Nubank to boost lending in Brazil to drive revenue growth

Nubank, the largest digital bank in Latin America, sees substantial growth opportunities in boosting its lending business in Brazil.

David Velez headshot
David Velez, CEO and Co-founder at Nubank.

After a cautious approach in recent quarters, Nubank is all set to resume loan book expansion this year. The neobank is gradually developing a more significant risk appetite for unsecured loans, while it expects to roll out its payroll loan product in full in the following quarters.

“Payroll lending is “one of Brazil’s largest profit pools,” CFO Guilherme Lago said. The executive underscored Nubank’s strategy to set foot in a market of $560 billion reais, or over $110 billion US dollars. The fintech has recently launched a pilot version of NuConsignado, as the product is known and will later scale to most of its Brazilian users.

“Entering into payroll is a super important venture from a strategic perspective,” the CFO told analysts. According to Nubank, roughly a third of all payroll clients in Brazil are signed up as Nubank customers, suggesting significant potential for the digital bank to begin cross-selling strategies. “That means we don’t need to fish outside the tank to tap into this huge market.”

The digital bank reports over 70 million customers in Brazil alone.

Nubank’s lending portfolio

While fintechs have mostly shied away from lending, loans are critical to driving revenue. This is especially true as rising rates worldwide have put further pressure on fintechs, leading them to accelerate their revenue strategies. Companies like Nubank are fully aware of this, gradually establishing small footholds in some of Brazil’s credit markets.

“We have resumed growth in our unsecured personal lending product in Brazil and expect it to be an important revenue and earnings growth driver,” CEO David Velez said in the latest earnings call. The executive said that the credit strategy was built from the get-go. “It is virtually impossible to build a large financial services business in the region without having credit underwriting as a core capability.”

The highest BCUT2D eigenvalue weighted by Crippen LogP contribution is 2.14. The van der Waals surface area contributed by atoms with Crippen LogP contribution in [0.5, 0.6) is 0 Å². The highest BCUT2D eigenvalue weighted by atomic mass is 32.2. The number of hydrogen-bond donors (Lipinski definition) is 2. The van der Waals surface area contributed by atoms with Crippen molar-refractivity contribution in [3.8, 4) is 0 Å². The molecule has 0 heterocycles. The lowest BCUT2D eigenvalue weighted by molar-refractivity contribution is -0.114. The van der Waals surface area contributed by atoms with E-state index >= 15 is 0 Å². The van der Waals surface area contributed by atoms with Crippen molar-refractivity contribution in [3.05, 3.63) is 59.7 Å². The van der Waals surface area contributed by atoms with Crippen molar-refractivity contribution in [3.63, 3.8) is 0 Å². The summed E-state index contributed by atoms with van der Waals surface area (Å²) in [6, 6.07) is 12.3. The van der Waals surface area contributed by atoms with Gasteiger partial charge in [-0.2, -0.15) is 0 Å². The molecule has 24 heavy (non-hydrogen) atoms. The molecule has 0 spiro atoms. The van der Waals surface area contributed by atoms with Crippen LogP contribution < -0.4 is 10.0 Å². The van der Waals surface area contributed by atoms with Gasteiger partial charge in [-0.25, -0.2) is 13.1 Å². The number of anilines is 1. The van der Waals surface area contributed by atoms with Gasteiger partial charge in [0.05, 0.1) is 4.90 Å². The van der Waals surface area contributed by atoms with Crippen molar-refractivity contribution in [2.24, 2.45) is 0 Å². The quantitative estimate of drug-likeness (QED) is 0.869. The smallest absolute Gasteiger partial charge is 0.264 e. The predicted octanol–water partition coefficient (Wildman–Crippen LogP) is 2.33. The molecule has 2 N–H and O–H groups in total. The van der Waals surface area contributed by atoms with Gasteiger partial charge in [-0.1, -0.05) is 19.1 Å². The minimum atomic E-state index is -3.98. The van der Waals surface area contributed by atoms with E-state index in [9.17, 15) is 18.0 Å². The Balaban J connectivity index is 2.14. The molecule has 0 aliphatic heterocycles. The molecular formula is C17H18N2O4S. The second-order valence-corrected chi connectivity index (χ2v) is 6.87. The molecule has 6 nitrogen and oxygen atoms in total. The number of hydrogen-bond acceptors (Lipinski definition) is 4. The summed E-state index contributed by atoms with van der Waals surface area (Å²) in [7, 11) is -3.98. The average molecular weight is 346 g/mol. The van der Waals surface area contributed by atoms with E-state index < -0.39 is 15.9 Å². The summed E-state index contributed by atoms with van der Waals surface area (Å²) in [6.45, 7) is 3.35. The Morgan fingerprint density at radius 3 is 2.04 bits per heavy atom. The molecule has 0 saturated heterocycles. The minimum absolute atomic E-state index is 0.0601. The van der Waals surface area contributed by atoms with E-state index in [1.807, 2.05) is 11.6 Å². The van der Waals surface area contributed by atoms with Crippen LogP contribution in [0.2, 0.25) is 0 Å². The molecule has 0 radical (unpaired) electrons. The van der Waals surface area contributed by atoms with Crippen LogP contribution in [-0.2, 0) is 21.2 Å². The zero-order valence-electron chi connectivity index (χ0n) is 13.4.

The digital bank saw loans rise 54% yearly in the first quarter of 2023, up to $12.8 billion. “Over the past four years, we have established new toeholds in every additional credit segment,” Velez said.

The digital bank’s most mature credit strategy is credit cards, which comprise most of its loan portfolio. On the other hand, personal loans represent $2.3 billion or less than 20% of the book.

The digital bank was highly cautious through 2022, as the rise in interest rates and inflation brought significant risks to unsecured lending. But according to Velez, the scenario is shifting. “The performance of our personal loans improved over the last several months, giving us the conviction necessary to increase loan originations.”

Neobanks make strides in Brazil’s $1 trillion loan market

Neobanks in Brazil is gradually increasing their share in Brazil’s 1 trillion dollar loan market. But at less than 6% of loans to individuals, they have a long way to go as traditional banks continue to dominate one of the most lucrative markets in the country.

Fintechs and digital banks expanded their share in the Brazilian credit market during the second half of 2022. Digital banks now represent roughly 6% of all loans to individuals in Brazil. That is up from 4.8% by the end of 2021 and virtually nothing five years back.

“While our customer penetration in Brazil is significant, it is clear that we still have substantial room to expand our presence in each profit pool,” the CEO said.

The strategy bears risks

To be sure, growing into loans in Latin America does not come without risk. Lenders have to excel at credit underwriting in a region more prone to fraud and defaults than developed markets.

During the first quarter, 90-day non-performing loan ratios at Nubank increased to 5.5% from 5.2% in the linked period. 15 to 90-day ratios were also up. Overall, the digital bank segment was one of the most affected by delinquencies, data by the central bank showed. However, most lenders have fared reasonably well, as traditional banks and credit unions alike also felt the uptick in defaults.

“Without a doubt, there is a learning curve in the lending process and in the use of data to increase its assertiveness,” Bruno Diniz, a fintech advisor in Brazil, said to Fintech Nexus. “This is a complex and turbulent period for credit, with a significant increase in defaults .”

  • David Feliba

    David is a Latin American journalist. He reports regularly on the region for global news organizations such as The Washington Post, The New York Times, The Financial Times, and Americas Quarterly.

    He has worked for S&P Global Market Intelligence as a LatAm financial reporter and has built expertise on fintech and market trends in the region.

    He lives in Buenos Aires.